On April 12, 2014, University of Maryland Beyond the Classroom students volunteered for the 54th annual Sakura Matsuri, the Japanese cultural street festival held each year by the non-profit Japan-America Society of Washington, D.C. as part of the National Cherry Blossom Festival. Two of the BTC student volunteers, Nora Strumpf and Grace Hochheimer, share about their experiences below. BTC Assistant Director Meredith Collier also volunteered at the festival as a member of the international NPO Table For Two; you can read her blog post on the TFT DC blog here.
Reflection on Sakura Matsuri by Nora Strumpf, BTC Student:
The Sakura Matsuri Street Festival was held by the Japan-American Society of Washington, D.C., and included a number of Japanese performances, food, art and more. As a volunteer at this festival, I learned a bit about how nonprofit organizations run large-scale events, which is a career interest of mine as a public relations major.
Firstly, I learned that such events require many volunteers. While at times it may seem unnecessary, it is more important to be over-staffed than under-staffed. With that being said, while there were not a lot of specific tasks for my classmates and I to do, I still feel that our presence at the festival probably took some of the stress off of those who were responsible for making sure that everything ran smoothly.
Secondly, I found it interesting to see how many people came out to the event. This proves that the nonprofit did a good job of publicizing the event, which is a topic that my group with EmpowerUmd dealt with this semester as part of our UNIV389T “Social Media for Social Change” course. Promoting events can be difficult, but the Japan-America Society of Washington DC clearly knew what they were doing. The event sustained a large turnout throughout the day, which I believe is a tangible measure of success.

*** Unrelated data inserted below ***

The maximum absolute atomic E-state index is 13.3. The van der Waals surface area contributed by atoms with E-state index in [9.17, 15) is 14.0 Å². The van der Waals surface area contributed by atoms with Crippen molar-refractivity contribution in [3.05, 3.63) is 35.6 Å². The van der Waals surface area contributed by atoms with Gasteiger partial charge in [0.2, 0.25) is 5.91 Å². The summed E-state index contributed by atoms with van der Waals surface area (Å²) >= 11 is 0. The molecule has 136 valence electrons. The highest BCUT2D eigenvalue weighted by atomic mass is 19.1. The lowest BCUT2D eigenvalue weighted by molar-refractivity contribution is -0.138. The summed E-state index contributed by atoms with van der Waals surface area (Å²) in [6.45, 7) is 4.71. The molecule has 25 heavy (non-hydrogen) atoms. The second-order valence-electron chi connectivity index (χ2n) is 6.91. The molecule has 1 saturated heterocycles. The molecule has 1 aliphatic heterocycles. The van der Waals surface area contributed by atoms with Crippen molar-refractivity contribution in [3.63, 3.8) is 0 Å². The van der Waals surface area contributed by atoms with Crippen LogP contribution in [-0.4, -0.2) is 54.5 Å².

Lastly, learning about Japanese culture was both fun and interesting. While this wasn’t the sole purpose of my volunteer experience, I was able to enjoy the festival and watch a performance by the AUN J Classic Orchestra. The orchestra used a variety of Japanese instruments that I was not previously familiar with, and I greatly enjoyed listening and learning about each one. I really appreciated that even though I was at the festival to be of service, I was also able to take-in the experience. This is a tactic that other nonprofits should consider, as it may encourage volunteer retention.
In sum, I had a great time volunteering at this event, and I look forward to going back next spring.
Reflection on Sakura Matsuri by Grace Hochheimer, BTC Student:
During the final weekend of the Cherry Blossom Festival in Washington D.C., there is also a street festival that is put on by the Japan-America Society of Washington D.C. Some students from Beyond the Classroom had the opportunity to go and volunteer as logistics volunteers for the festival. Attending the festival was really interesting– we got to see a lot of things involving Japanese culture that I didn’t know about before the festival including traditional dancing, music, food, and even technological and scientific advances happening right now in Japan.
I think one of the most interesting parts was the technological advances, particularly the high-speed train technology that Japan uses. High-speed trains are an extremely efficient way to travel and can have a much lower impact on the environment compared to other forms of transportation such as driving and flying. If the United States worked with Japan to install railways the way they have them in Japan it could revolutionize transportation in the United States.
This volunteer opportunity gave us insight into another culture, which could be useful to us for in the future working in the global economy.